A card-carrying chemist couldn’t easily get away with openly revering the periodic table as though it were a sacred mandala by which the universe could be contemplated and deciphered. Rebecca Kamen, a sculptor living in a former 19th-century post office/general store in the Washington, D.C., suburb of McLean, Va., can’t help but embrace the table that way. She thinks everyone should. Kamen says, with a fundamentalist’s certainty in an earthy Pennsylvania accent, “Everything is encoded in the periodic table.”
Truth be told.
This month, her epic homage to the periodic table, titled “Divining Nature: An Elemental Garden,” opened to the public at the Greater Reston Arts Center (GRACE), a few miles from her studio. “I would like people to have a new respect and understanding of the periodic table,” Kamen told me during a visit to her studio. “I want people to come away feeling a little more in awe of the world around them.”
Every detail of the installation reflects insights, experiences, and discoveries that have been part of Kamen’s own two-year journey of research and exploration into the periodic table. It’s an icon of science from her high school days that became an object of obsession for her after returning from a long flight in 2007. “I was doing a workshop in Santiago, Chile, and I walked in the front door and got this image of the periodic table,” she recalls. “I spent the whole summer trying to decode what the message was.”
Since then, she visited India and Bhutan in search of other cultures’ depictions of the elements. She scoured the alchemy book collection at the Chemical Heritage Foundation in Philadelphia. She immersed herself in the myriad ways the periodic table has been portrayed by scientists, philosophers, and artists. In that endeavor, she was magnetically drawn to a set of “Atom Flowers” in which the s, p, d, and f orbitals of the elements are drawn out as nested petals in renditions that look like flowers.
“A lot of my work has dealt with gardens,” Kamen says, “so I thought, ‘Wouldn’t it be incredible to create a garden of the elements that people could walk through?’ ” Her works are in collections as disparate as those of the Institute of Defense Analysis, in Alexandria, Va., and a synagogue in Boca Raton, Fla. “Gardens are places of meditation and of transformation,” Kamen says, the latter being a defining phenomenon of chemistry.
As a sculptor, Kamen wanted to add a third dimension to the flat atom flowers—which she did, after plenty of experimentation, using Mylar cutouts of the orbital petals that she suspended along fiberglass rods, yielding pagoda-like forms.
Arranged in a grid in her studio last month, the milky-white constructions scattered light like miniature cumulonimbus clouds. In the GRACE installation, the elements follow what Kamen calls a “sacred geometry.” Worked out in collaboration with Maryland-based architect Alick Dearie, the lightest elements attach vinelike to a central pillar in GRACE’s octagonal gallery and then spiral down to the gallery floor and outward—in groupings that correspond to the periodic table’s orbital-dictated arrangements—along a Fibonacci spiral, which for centuries has been associated with the most beautiful of nature’s proportions.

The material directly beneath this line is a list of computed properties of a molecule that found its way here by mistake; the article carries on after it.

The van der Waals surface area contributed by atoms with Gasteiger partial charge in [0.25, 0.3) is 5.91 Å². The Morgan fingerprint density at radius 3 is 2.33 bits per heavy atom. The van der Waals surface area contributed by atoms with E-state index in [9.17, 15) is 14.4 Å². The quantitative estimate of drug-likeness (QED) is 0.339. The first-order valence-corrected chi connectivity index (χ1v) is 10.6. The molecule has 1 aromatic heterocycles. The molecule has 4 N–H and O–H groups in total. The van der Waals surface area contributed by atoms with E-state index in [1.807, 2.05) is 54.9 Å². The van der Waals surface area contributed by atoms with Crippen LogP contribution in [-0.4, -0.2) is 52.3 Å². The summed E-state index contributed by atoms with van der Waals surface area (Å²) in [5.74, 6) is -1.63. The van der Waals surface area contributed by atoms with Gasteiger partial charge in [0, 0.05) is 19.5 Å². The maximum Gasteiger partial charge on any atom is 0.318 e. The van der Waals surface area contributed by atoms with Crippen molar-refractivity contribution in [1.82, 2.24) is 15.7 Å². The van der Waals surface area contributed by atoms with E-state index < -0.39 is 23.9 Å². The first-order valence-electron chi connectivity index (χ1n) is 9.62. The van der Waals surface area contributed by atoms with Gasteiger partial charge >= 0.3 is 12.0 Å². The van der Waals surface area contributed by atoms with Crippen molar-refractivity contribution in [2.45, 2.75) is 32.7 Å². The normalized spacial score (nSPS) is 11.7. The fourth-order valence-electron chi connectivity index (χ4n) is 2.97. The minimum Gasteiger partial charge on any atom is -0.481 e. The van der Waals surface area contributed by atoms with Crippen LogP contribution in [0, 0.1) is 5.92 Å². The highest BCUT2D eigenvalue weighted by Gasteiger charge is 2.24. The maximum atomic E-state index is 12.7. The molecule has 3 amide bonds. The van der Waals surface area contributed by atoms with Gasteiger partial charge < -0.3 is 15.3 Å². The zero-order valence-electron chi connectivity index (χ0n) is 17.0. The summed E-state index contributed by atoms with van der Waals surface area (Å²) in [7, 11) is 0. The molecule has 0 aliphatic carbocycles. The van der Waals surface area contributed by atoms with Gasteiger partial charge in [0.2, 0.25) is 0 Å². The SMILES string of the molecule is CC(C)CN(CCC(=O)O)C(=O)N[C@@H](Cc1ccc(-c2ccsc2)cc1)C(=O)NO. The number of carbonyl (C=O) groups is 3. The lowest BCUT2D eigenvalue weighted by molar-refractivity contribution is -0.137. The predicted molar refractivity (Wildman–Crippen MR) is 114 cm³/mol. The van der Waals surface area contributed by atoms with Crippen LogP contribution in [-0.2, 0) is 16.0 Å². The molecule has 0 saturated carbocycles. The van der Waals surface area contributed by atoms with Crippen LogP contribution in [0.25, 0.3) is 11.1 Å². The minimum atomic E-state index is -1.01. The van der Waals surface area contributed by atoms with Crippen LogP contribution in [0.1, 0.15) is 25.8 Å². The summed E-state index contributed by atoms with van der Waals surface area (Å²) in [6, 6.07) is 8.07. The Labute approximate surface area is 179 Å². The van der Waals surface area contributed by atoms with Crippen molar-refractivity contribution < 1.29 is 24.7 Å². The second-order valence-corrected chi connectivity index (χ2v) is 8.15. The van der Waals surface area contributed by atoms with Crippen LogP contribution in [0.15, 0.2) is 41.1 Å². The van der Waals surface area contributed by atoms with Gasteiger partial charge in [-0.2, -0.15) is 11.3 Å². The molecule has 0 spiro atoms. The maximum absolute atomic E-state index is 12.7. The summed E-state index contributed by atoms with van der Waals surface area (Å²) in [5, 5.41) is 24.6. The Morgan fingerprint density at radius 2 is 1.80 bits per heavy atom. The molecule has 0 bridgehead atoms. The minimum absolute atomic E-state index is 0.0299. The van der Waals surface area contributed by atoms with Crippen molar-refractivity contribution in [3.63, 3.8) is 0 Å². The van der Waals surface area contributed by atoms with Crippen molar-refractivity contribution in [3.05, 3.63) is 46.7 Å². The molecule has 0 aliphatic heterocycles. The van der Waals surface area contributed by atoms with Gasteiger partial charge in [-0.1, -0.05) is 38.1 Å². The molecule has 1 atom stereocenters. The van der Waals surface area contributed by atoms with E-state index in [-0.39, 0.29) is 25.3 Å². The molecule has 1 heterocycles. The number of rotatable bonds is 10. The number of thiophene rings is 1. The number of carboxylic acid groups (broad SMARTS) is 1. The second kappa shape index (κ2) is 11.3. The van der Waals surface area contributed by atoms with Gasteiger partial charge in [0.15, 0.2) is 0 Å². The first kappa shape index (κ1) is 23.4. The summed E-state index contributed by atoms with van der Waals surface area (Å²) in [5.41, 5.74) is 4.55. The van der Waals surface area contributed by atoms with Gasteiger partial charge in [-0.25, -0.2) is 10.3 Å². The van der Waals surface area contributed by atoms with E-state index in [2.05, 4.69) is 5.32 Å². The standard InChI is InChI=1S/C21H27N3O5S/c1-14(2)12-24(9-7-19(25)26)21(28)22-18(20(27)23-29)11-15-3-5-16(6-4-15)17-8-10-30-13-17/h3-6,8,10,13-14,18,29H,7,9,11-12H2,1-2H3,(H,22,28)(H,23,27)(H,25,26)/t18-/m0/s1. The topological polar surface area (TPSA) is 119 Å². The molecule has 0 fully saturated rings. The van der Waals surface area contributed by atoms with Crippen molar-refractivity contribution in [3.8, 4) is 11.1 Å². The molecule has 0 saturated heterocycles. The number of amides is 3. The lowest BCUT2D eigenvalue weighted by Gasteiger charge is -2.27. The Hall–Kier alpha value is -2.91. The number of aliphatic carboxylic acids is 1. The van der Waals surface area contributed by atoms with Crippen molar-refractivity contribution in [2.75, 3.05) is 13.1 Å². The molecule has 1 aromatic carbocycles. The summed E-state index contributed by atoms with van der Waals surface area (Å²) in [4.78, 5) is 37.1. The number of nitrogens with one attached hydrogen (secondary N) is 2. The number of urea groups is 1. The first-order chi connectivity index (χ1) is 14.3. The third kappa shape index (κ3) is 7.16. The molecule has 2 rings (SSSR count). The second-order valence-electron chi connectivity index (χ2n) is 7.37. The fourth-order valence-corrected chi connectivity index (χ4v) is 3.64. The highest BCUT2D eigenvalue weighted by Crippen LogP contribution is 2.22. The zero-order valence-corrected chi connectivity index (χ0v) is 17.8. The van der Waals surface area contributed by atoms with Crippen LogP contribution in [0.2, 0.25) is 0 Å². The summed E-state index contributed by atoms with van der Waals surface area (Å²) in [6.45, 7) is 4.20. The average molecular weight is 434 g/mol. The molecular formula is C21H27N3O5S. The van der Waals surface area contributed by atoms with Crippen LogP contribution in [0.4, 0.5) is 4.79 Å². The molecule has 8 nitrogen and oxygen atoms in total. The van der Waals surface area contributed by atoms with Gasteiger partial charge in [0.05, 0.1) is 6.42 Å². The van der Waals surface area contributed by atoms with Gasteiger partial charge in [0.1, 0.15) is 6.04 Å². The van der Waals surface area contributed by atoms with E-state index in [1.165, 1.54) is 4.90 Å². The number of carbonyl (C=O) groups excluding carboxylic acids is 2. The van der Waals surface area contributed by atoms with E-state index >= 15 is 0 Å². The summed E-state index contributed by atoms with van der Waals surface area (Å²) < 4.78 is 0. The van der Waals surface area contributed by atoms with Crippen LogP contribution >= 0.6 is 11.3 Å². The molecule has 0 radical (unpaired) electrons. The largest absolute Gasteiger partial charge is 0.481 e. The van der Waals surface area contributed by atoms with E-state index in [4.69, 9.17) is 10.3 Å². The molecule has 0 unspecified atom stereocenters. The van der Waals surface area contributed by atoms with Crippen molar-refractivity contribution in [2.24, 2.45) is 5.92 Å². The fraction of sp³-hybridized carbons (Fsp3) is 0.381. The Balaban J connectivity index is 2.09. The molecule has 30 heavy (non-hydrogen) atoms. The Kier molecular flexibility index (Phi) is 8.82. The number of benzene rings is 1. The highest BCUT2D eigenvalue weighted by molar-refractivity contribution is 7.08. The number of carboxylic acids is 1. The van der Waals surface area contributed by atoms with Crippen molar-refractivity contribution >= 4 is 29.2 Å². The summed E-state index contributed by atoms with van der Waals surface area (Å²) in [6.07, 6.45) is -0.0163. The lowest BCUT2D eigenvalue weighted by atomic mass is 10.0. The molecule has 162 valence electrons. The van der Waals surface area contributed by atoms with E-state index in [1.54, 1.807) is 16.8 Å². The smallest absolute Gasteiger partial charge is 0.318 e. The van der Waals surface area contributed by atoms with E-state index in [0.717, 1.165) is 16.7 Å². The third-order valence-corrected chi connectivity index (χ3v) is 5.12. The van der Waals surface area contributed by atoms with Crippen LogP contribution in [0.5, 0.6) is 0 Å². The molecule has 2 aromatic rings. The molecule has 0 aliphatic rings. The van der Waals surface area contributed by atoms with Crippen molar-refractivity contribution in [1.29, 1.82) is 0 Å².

Adding to the gravity of Kamen’s message is a soundscape by Portland, Ore.-based composer Susan Alexjander. Emerging like sonic meteors are compositions that Alexjander derived by mapping the frequencies of a magnetic-field-induced oscillation of atomic nuclei (Larmor frequencies) to audible frequencies played through a synthesizer.
Kamen’s elemental garden “focuses on the liminal space where the scientific and artistic imagination meet,” chemist and philosopher of chemistry Tami I. Spector of the University of San Francisco says. “Rather than illustrate or replicate scientific icons, Kamen interprets and transforms them.”
The installation is a natural fit for GRACE, curator Joanne Bauer says. “We like looking at overlaps of how artists and scientists approach the world,” she says. “We all start out in that questioning mode, in that ‘what if’ way of thinking.”
It takes a confluence of circumstances and influences to synthesize a cognitive style like Kamen’s. Key among them, suggests Kamen, a professor of art at Northen Virginia Community College since 1978, was her early start in working with materials and building things. “Dad taught me how to use a hammer when I was four,” she says. He worked in the men’s clothing business but had an insatiable curiosity about the world that he instilled in his daughter. The two made runs to the nearby Edmund Scientific to, in Kamen’s words, “buy all kinds of scientific magic.” Growing up in the 1950s was also a gift, she says. “It was a time of possibilities.”
Kamen’s artistic sensibility emerges from many mental modes, not just rational ones. She discerns interconnections in her life and the world by way of intuition, metaphoric and analogic thinking, “messages” from dreams, and other mental catalysts. She revels in the connections her mind offers and shares them with ebullience.
“How many people get to build the universe in their basement?” Kamen beams. “I just want to know.”